At the end of shopping, the player must take a quiz (which I was pleased to find was quite brief and had images, rather than just being a fill-in-the-bubble sort of test) in order to receive a wand and continue on in the reading/game.
Once sorted, the player receives a welcome message that details his or her House’s history and the traits that are commonly shared by its members, and is now able to explore the site in more depth. A points system also becomes available to the player, who can brew potions, compete in duels, and explore the chapters in order to garner points and help their House towards winning the House Cup.
Brewing potions, which turns out to be a bit complicated/frustrating at times, requires that the player explore chapters or spend Galleons in order to find/purchase ingredients, and then follow often rigid instructions in order to create various potions.
While the concept of making potions is a fun way to turn a piece of the literature into an interactive game, I have several issues with it. For one, some ingredients are often difficult to move around the screen without spilling and glitches are rampant throughout. Even more aggravating is the fact that, once the player has followed the steps, he or she must wait anywhere from 30-50 minutes in order to complete his or her potion. The fact that players are expected to remember that they even have something happening on Pottermore an hour after the fact is just bewildering to me. Also, though brewing potions garners House points, the potions, like other items, are not usable once created.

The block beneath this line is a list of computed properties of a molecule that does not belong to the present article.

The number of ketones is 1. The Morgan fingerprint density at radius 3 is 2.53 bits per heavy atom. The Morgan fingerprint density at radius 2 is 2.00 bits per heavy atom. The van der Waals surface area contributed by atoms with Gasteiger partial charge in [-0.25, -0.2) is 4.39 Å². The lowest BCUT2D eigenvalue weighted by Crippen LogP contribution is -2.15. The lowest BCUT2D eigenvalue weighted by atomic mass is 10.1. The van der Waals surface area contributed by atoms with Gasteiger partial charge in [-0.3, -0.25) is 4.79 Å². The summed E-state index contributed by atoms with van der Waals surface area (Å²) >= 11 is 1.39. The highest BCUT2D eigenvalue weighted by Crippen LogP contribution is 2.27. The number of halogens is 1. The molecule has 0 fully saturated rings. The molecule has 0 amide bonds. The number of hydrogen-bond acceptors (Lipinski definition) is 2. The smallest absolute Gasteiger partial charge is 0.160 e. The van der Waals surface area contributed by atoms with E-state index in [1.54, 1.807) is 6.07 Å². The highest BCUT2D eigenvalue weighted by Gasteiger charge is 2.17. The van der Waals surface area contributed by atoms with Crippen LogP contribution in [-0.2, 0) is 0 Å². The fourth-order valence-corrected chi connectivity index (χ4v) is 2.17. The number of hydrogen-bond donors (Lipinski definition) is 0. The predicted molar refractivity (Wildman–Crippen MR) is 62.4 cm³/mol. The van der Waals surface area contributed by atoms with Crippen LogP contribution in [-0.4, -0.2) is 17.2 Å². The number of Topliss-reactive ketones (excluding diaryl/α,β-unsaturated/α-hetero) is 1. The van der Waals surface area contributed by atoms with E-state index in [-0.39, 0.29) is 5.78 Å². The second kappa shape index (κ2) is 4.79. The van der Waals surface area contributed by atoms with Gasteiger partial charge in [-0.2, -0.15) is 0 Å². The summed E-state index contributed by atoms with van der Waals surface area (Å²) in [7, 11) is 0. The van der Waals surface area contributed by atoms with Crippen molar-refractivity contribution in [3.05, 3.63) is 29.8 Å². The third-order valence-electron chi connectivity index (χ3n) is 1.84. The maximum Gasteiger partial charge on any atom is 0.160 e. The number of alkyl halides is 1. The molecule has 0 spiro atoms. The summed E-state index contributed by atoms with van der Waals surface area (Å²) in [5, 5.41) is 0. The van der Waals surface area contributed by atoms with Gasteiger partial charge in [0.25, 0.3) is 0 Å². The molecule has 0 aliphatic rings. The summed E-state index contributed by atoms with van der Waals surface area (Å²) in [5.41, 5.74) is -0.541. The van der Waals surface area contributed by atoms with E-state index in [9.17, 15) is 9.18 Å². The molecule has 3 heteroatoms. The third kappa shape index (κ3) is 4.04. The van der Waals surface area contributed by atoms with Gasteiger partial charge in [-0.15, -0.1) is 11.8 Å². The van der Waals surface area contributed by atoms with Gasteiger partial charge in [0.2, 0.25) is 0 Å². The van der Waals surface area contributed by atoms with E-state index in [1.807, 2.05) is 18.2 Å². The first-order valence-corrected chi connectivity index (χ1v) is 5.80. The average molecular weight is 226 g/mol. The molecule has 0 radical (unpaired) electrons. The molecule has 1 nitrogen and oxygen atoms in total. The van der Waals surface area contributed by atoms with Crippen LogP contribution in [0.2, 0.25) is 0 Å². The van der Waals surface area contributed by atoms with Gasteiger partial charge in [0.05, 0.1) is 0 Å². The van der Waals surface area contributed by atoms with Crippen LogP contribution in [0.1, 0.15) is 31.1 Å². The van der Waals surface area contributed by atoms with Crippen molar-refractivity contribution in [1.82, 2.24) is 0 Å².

Another incredibly awkward feature of the game and site is spell casting. The player must hit certain keys at precise times in order to generate some sort of spell, when it seems like moving the mouse in a certain manner or remembering words would be far more practical. Nevertheless, this is required in the story in order to proceed, and I eventually got used to it.
Still, the effort is worth it, because, as the story unfolds, the animation becomes more and more wonderfully drawn:
The player must navigate the confusing swarm of keys in order to locate the correct one.
Unfortunately, once the reader finishes exploring the first novel, there is little left to do. None of the other books have been made available to explore yet, and there are only six potions to brew and a few dozen spells to practice. As far as communicating with other members goes, it’s fairly limited: private messages cannot be sent and there is no proper forum, so communication is limited to posting short comments on the Common Room page or Great Hall page. As of right now, Pottermore is hardly a community.
However, overall, despite some detracting variables and faults, the Pottermore site is definitely worth a visit, at least to determine one’s House and see some of the animations, and will certainly continue to grow once more interactive books are made available and (hopefully) communication is expanded.